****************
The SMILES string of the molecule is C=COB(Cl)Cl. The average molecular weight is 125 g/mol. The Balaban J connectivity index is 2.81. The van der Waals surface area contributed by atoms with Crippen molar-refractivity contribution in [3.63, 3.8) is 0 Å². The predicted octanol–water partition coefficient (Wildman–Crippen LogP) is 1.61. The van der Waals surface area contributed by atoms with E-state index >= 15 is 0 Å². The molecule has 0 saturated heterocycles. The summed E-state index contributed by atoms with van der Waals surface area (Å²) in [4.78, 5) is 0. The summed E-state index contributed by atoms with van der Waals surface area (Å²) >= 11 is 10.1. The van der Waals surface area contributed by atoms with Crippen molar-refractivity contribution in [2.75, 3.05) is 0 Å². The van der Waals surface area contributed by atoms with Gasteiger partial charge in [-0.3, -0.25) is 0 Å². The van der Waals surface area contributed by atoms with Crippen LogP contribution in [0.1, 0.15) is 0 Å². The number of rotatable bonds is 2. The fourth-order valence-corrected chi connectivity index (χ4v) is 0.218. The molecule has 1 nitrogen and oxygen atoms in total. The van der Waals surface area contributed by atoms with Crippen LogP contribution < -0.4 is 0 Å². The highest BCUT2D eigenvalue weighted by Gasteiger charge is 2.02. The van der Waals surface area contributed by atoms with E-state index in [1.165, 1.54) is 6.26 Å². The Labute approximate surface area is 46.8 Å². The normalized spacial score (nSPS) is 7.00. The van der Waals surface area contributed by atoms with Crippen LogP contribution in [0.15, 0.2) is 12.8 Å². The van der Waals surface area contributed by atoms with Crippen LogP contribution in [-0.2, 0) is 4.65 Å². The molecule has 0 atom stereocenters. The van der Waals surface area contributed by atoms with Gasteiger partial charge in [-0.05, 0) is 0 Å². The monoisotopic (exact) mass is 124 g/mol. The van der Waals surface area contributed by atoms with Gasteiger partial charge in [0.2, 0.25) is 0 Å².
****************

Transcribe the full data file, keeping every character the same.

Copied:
The SMILES string of the molecule is C=COB(Cl)Cl. The average molecular weight is 125 g/mol. The Balaban J connectivity index is 2.81. The van der Waals surface area contributed by atoms with Crippen molar-refractivity contribution in [3.63, 3.8) is 0 Å². The predicted octanol–water partition coefficient (Wildman–Crippen LogP) is 1.61. The van der Waals surface area contributed by atoms with E-state index >= 15 is 0 Å². The molecule has 0 saturated heterocycles. The summed E-state index contributed by atoms with van der Waals surface area (Å²) in [4.78, 5) is 0. The summed E-state index contributed by atoms with van der Waals surface area (Å²) >= 11 is 10.1. The van der Waals surface area contributed by atoms with Crippen molar-refractivity contribution in [2.75, 3.05) is 0 Å². The van der Waals surface area contributed by atoms with Gasteiger partial charge in [-0.3, -0.25) is 0 Å². The van der Waals surface area contributed by atoms with Crippen LogP contribution in [0.1, 0.15) is 0 Å². The number of rotatable bonds is 2. The fourth-order valence-corrected chi connectivity index (χ4v) is 0.218. The molecule has 1 nitrogen and oxygen atoms in total. The van der Waals surface area contributed by atoms with Crippen LogP contribution < -0.4 is 0 Å². The highest BCUT2D eigenvalue weighted by Gasteiger charge is 2.02. The van der Waals surface area contributed by atoms with E-state index in [1.165, 1.54) is 6.26 Å². The Labute approximate surface area is 46.8 Å². The normalized spacial score (nSPS) is 7.00. The van der Waals surface area contributed by atoms with Crippen LogP contribution in [0.15, 0.2) is 12.8 Å². The van der Waals surface area contributed by atoms with Crippen LogP contribution in [-0.2, 0) is 4.65 Å². The molecule has 0 atom stereocenters. The van der Waals surface area contributed by atoms with Gasteiger partial charge in [-0.05, 0) is 0 Å². The monoisotopic (exact) mass is 124 g/mol. The van der Waals surface area contributed by atoms with Gasteiger partial charge in [0.2, 0.25) is 0 Å².